I almost wish he had written it from a male perspective instead of trying to see the world through a girl's eyes. I don't think he captures the female voice nearly as well. That may be why I had a hard time with the story.

Statistics: Posted by paminala — 07 Sep 2010, 15:51

2010-09-07T13:39:00+00:00 <![CDATA[Apologetics & Other Works • Re: Just how ugly was Orual in TWHF?]]>
paminala wrote:
OK, I finally read the whole thing.
My take on her appearance is that she looks very different from the other women around her. Those considered beautiful are all described as golden haired with curls and probably small in stature (the stepmother particularly is remarked on as being quite small.) By contrast, she seems to have straight dark hair and is stronger so, presumably more muscular.
The only description of her is that she is ugly, and that from a person who is comparing herself to a fairly narrow standard. I think that it is very possible that she is not ugly at all so much as that she is simply a different physical type. This would make her stand out and, in that society, not in a good way. That she falls short of what her culture calls beautiful does not mean that she is some sort of freak but I'm sure she would have been made to feel like one.

Wasn't that an episode of The Twilight Zone? :wink:

Statistics: Posted by archenland_knight — 07 Sep 2010, 13:39

2010-09-03T23:18:03+00:00 <![CDATA[Apologetics & Other Works • Re: Just how ugly was Orual in TWHF?]]> Statistics: Posted by jo — 03 Sep 2010, 23:18

2010-09-03T18:39:44+00:00 <![CDATA[Apologetics & Other Works • Re: Lewis' thoughts on other major religions?]]> Cyranorox said

Perhaps a view with respect to the Fall will clarify at least my side. Passions are post fall; the primal state was passionless. The final freedom of the sons of God will also be passionless, because perfect freedom would exclude compulsion, and the essence of passion is that it is experienced as compulsory.

Milton has a comment on this: in PL, Adam, who has been in voluntary control of his sexual appetites before the fatal apple, finds himself 'ripe for play' after some conversation with Eve. It's the "finds himself", the status of recipient instead of commander, that is passionate.

I understand. Augustine got quite carried away on this theme. He speculates that prior to the fall getting an erection would have been voluntary. However he knows this will seem hard to believe so he backs up his claim with a list of other actions not normally under the control of the will that sometimes are; this includes people waggling there ears and musical farting without making a stink. The trouble with this is that we now know much more about the involuntary nervous system and how it works and given how human beings probably evolved it seems more than unlikely that there was ever a time in history when we did have voluntarty (I meant to write voluntary and I am sure that was not a Freudian slip t being so close to r) control. I can image a pre-fallen or redeemed man however as being more in harmony with his sexuality, neither being controlled by it nor controlling it. There's a story about two Zen monks who meet a girl and one picks her up to help her through the mud. They walk on in silence and then later when they rest the other says, 'Why did you carry the girl when we are forbidden to touch women?' The other replies, 'Are you still carrying the girl, brother? I put her down long ago.' I think a lot of girls would prefer a man who was less governed by his passions, for example one who could cuddle without always wanting 'it'; but how many would want a man who had no passion and had to will himself to get aroused?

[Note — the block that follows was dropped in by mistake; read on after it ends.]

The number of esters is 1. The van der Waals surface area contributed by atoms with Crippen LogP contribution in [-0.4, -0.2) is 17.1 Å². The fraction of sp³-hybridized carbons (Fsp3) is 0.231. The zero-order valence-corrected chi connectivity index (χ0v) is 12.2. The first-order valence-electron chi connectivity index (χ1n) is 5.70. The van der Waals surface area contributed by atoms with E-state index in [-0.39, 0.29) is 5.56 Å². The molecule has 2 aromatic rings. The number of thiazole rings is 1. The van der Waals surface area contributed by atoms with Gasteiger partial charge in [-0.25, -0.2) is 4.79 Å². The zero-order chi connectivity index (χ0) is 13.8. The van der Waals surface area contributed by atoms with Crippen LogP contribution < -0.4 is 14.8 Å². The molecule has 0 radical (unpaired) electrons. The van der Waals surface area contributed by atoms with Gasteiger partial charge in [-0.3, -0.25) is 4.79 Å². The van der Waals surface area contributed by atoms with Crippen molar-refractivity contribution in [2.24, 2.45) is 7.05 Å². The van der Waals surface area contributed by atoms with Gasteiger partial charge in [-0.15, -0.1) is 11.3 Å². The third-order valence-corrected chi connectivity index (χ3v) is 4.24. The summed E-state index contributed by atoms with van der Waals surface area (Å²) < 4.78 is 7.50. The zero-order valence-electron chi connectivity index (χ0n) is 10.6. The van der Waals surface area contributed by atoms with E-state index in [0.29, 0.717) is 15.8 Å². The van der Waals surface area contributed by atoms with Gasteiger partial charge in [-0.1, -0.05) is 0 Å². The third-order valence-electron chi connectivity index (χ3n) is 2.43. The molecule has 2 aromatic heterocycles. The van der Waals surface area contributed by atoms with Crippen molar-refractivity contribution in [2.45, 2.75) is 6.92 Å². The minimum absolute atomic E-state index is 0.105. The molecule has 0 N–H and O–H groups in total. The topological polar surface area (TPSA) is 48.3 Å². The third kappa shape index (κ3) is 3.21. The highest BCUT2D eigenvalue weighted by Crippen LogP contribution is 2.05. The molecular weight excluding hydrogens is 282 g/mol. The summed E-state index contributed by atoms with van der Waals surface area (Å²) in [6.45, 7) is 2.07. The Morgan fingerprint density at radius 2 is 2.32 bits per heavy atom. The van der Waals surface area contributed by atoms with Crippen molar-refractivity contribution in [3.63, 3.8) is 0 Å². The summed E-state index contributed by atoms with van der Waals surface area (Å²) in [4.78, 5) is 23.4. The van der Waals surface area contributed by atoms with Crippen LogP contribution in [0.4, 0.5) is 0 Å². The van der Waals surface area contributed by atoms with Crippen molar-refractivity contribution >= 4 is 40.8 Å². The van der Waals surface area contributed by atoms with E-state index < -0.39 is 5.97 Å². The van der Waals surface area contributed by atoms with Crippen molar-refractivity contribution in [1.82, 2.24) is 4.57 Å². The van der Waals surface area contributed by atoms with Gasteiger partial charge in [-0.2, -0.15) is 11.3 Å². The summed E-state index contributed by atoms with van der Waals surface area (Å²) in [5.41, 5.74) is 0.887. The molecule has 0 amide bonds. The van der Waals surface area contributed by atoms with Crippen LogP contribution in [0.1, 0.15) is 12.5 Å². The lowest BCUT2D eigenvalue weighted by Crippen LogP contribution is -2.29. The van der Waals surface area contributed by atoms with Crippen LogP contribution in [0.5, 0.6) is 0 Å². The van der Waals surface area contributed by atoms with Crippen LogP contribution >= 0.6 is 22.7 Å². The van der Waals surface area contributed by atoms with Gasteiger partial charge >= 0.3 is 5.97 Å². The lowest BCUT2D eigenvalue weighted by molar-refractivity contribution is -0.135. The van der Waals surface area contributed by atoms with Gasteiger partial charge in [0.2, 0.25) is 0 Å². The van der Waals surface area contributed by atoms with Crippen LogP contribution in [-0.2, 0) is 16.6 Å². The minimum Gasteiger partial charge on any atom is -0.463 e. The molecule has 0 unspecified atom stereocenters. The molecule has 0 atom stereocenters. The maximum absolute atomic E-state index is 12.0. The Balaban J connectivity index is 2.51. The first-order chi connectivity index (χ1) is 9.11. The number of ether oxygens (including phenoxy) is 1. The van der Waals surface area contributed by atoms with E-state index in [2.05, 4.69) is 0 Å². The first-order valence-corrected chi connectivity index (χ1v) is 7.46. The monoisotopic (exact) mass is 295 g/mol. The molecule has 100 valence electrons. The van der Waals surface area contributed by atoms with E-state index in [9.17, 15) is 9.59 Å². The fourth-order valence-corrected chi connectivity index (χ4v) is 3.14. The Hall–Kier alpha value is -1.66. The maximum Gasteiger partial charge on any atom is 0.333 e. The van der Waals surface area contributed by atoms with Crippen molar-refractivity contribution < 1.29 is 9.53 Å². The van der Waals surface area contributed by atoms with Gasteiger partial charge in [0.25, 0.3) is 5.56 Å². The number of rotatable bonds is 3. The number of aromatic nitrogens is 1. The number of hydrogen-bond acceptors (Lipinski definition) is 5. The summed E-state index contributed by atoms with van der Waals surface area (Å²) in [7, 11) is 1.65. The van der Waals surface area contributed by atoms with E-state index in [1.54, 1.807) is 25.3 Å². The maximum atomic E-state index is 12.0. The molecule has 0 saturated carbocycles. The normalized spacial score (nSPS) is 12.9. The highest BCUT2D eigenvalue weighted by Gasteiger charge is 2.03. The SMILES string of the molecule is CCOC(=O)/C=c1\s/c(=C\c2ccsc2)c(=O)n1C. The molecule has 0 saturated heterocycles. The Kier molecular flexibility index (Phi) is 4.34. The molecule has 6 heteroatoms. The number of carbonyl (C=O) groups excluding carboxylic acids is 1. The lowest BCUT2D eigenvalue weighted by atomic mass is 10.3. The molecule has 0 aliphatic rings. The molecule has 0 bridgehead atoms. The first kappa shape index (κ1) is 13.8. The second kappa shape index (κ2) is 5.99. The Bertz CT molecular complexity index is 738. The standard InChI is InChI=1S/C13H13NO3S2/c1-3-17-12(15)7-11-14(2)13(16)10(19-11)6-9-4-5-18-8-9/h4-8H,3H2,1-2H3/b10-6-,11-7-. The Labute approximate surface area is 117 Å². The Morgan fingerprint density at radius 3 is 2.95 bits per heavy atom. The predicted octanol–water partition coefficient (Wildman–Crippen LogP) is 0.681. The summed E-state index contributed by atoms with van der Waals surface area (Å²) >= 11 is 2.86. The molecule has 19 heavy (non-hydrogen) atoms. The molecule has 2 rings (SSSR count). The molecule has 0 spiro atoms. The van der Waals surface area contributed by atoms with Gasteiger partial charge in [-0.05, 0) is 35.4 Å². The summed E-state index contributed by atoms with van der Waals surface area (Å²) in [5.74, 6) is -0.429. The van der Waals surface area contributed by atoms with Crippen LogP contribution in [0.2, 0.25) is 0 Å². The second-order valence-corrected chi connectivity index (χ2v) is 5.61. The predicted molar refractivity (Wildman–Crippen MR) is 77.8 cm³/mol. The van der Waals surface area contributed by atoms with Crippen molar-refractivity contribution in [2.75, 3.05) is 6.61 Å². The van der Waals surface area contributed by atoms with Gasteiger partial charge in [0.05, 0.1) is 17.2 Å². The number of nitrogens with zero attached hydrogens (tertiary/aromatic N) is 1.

This view marches with stoicism some way, but the good in view is rather different. Without the Christian virtues and the Spirit, indeed passionlessness is the equipment of a villain or a conqueror, no more. It can look cold because it's a space cleared and awaiting content.

That's what I was wondering. Stoicism redeemed rather than aped.

Lewis pointed out somewhere, I think it was in "Beyond Personality" that God having no passions suggests we have experiences of real value which He lacks. Lewis suggested it would be better to think of God as being superpassionate or transpassionate rather than nonpassionate. Like, God can't "fall in love" because He IS love.

He says something similar at the start of one of the space books, either the second or the third where he says that in heaven we will be trans - all kinds of things. Reminds me of an old joke. Religious education teacher asks the class to ask any questions about religion they want her to answer. One boy says, 'Is there sex in heaven?' A second boy says, 'Is there ----in' hell!' and the teacher says, 'One question at once please!'

Statistics: Posted by postodave — 03 Sep 2010, 18:39